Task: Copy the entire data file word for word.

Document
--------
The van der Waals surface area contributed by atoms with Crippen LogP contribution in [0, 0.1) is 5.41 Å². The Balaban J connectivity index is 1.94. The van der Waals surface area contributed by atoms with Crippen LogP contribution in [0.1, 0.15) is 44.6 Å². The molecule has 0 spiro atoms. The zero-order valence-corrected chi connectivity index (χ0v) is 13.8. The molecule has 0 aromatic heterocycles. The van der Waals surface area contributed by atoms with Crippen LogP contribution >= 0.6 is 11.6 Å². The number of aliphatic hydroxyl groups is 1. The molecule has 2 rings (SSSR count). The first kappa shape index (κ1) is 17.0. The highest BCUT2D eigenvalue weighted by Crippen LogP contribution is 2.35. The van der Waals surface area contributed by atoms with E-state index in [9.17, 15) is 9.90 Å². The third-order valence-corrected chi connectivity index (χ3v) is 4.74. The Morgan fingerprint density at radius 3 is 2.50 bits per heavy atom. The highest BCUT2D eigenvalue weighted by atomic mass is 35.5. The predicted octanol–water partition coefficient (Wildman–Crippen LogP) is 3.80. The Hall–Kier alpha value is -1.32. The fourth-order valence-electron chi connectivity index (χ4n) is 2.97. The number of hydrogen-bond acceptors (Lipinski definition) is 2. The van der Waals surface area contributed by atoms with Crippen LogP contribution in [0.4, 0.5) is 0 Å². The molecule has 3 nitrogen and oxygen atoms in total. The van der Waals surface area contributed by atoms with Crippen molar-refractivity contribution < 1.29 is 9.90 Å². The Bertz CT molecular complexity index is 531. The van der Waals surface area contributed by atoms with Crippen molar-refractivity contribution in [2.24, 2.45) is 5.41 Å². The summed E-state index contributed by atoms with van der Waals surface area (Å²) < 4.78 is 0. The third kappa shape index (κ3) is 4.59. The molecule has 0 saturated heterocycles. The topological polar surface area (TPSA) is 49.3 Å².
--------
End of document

The van der Waals surface area contributed by atoms with Crippen LogP contribution in [0, 0.1) is 5.41 Å². The Balaban J connectivity index is 1.94. The van der Waals surface area contributed by atoms with Crippen LogP contribution in [0.1, 0.15) is 44.6 Å². The molecule has 0 spiro atoms. The zero-order valence-corrected chi connectivity index (χ0v) is 13.8. The molecule has 0 aromatic heterocycles. The van der Waals surface area contributed by atoms with Crippen LogP contribution >= 0.6 is 11.6 Å². The number of aliphatic hydroxyl groups is 1. The molecule has 2 rings (SSSR count). The first kappa shape index (κ1) is 17.0. The highest BCUT2D eigenvalue weighted by Crippen LogP contribution is 2.35. The van der Waals surface area contributed by atoms with E-state index in [9.17, 15) is 9.90 Å². The third-order valence-corrected chi connectivity index (χ3v) is 4.74. The Morgan fingerprint density at radius 3 is 2.50 bits per heavy atom. The highest BCUT2D eigenvalue weighted by atomic mass is 35.5. The predicted octanol–water partition coefficient (Wildman–Crippen LogP) is 3.80. The Hall–Kier alpha value is -1.32. The fourth-order valence-electron chi connectivity index (χ4n) is 2.97. The number of hydrogen-bond acceptors (Lipinski definition) is 2. The van der Waals surface area contributed by atoms with Crippen LogP contribution in [0.4, 0.5) is 0 Å². The molecule has 3 nitrogen and oxygen atoms in total. The van der Waals surface area contributed by atoms with Crippen molar-refractivity contribution < 1.29 is 9.90 Å². The Bertz CT molecular complexity index is 531. The van der Waals surface area contributed by atoms with Crippen molar-refractivity contribution in [2.24, 2.45) is 5.41 Å². The summed E-state index contributed by atoms with van der Waals surface area (Å²) < 4.78 is 0. The third kappa shape index (κ3) is 4.59. The molecule has 0 saturated heterocycles. The topological polar surface area (TPSA) is 49.3 Å².